May 26, 2022


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Stocks and commodities equalize losses, but growth concerns cloud expectations

Stocks and commodities equalize losses, but growth concerns cloud expectations

A woman wearing a protective mask, amid the outbreak of the coronavirus disease (COVID-19), looks at an electronic board displaying Japan’s Nikkei index outside a brokerage in Tokyo, Japan, March 7, 2022. REUTERS/Kim Kyung-Hoon

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SINGAPORE (Reuters) – Asian shares fell to their lowest levels in nearly two years on Tuesday before paring losses as investors worried about the toxic mixture of high interest rates and weak economic growth.

Sentiment was supported by gains in US stock futures, which turned positive after falling earlier. S&P 500 stock futures and Dow Jones futures are up 0.6%, while Nasdaq futures are up 1.3%.

Growing fears of a recession and a slowdown in China dragged commodity-linked currencies and oil prices, although safe flows kept the dollar near 20-year highs.

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MSCI’s broadest index of Asia Pacific shares, excluding Japan (MIAPJ0000PUS.) Trading was down 0.8% in the early afternoon but pared sharp losses earlier.

The benchmark index fell as much as 2.3 percent to 515.7 and slipped for the seventh consecutive session and continued losses to 18 percent so far this year.

“Chinese growth is facing significant headwinds, whether you look at the official or private sector PMIs,” said Song Seng-won, economist at CIMB Private Banking.

“Weak global growth is a wall of continued anxiety for markets as investors look beyond the next three to six months. The view on growth momentum appears to be that post-pandemic retaliatory spending may be affected by higher borrowing costs,” he said.

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Across Asia, stock indices recovered from the day’s losses. Nikkei (.N225) lost 0.4% of Australian shares (.AXJO) Korean stocks fell 1.1% (.KS11) And lost 0.5% and Taiwan shares (.twii) It rose 0.1%.

The MSCI Asia Index has fallen to its lowest level since early July 2020. Chinese stocks are the worst performing among the major markets so far this year, posting losses of between 21 and 25%. Singapore (.STI) Indonesian stock indices (.jkse) However, it remained constant.

Growth fears resurfaced after central banks in the United States, Britain and Australia raised interest rates last week and investors prepared for further tightening as policymakers grapple with high inflation.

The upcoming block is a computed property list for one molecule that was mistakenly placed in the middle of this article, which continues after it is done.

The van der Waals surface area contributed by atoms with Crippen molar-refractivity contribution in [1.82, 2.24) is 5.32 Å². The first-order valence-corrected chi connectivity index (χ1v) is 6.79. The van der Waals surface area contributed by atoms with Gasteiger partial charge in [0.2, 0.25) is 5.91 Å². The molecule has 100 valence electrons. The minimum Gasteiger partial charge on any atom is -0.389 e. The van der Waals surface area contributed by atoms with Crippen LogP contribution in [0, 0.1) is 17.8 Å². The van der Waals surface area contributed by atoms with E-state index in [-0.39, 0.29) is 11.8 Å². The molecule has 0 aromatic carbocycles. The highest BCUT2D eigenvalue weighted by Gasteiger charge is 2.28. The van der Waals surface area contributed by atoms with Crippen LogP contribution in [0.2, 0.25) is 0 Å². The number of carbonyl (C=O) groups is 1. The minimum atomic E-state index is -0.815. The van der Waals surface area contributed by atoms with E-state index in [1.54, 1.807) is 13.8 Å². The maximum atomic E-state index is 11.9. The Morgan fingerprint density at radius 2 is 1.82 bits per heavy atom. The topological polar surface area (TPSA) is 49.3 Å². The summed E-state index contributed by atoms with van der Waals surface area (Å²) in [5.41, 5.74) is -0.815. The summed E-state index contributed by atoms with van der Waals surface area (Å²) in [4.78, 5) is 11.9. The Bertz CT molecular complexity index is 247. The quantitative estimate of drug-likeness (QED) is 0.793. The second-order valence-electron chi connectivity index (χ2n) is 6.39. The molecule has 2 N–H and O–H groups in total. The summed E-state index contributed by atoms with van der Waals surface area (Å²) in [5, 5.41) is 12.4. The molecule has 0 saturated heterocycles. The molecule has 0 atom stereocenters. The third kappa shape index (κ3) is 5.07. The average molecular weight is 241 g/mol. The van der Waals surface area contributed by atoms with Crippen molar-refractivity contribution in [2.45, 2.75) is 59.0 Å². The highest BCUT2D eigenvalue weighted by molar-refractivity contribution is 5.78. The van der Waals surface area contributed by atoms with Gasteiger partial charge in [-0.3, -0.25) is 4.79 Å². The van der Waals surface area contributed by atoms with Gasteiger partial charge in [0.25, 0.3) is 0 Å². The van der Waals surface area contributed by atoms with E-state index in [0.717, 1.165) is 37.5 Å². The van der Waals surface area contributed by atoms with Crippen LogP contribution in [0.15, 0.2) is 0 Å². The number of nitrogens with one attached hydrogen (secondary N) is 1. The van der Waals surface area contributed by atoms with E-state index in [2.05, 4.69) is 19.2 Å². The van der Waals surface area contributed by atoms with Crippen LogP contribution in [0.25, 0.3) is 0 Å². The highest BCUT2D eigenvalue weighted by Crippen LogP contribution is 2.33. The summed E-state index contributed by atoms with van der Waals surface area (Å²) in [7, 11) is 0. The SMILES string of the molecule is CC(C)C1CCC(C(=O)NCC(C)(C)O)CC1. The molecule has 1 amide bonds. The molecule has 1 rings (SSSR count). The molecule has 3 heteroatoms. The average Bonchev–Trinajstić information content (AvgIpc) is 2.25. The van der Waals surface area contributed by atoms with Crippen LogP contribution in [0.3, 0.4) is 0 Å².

Hong Kong stock index (.HSI) It returned from a one-day holiday sharply lower on Tuesday and fell more than 4% before cutting losses in half.

On Monday, Shanghai and Beijing tightened COVID-19 restrictions that have already taken a heavy toll on the world’s second largest economy. Read more

China’s export growth slowed to its weakest in nearly two years, data showed, as the central bank pledged to ramp up support for the sluggish economy.

Overnight, US stocks continued the sell-off on Friday as investors rushed to protect themselves from the possibility of a weakening economy.

“The idea of ​​a benign and gentle tightening cycle has evaporated,” ANZ analysts said in a report.

“The reality is that the Fed cannot control the supply side of the economy in the short term, as long as key indicators such as the labor force participation rate remain low and Chinese exports slow, the risk of inflation, and therefore interest rates, is high,” ANZ said.

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Oil prices fell again on concerns about demand as lockdowns due to the coronavirus continued in China, the largest oil importer.

Brent crude fell 0.9 percent to $105 a barrel, and US West Texas Intermediate crude fell 1 percent to $102 a barrel, adding to a 6 percent drop in the previous session. Both contracts are still up 35% so far this year.

Commodity-linked currencies, including Australian and Canadian currencies, have been hit as oil prices drop.

The Australian dollar fell as low as $0.6920, its weakest since July 2020, after dropping 1.7% overnight. The drop in oil prices also affected the Canadian dollar, which fell to 1.3037 Canadian dollars per dollar, its weakest level since November 2020.

The dollar index fell 0.2 percent to 103.5, after rising to an overnight high of 104.19, its highest level in 20 years.

US Treasury yields, which rose sharply on expectations of violent tightening by the Federal Reserve, took a breather after Atlanta Fed President Rafael Bostic refused to back down from proposals to raise interest rates by 75 basis points at the upcoming Fed meeting. Read more

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Additional reporting by Elon John. Editing by Sam Holmes and Jacqueline Wong

Our criteria: Thomson Reuters Trust Principles.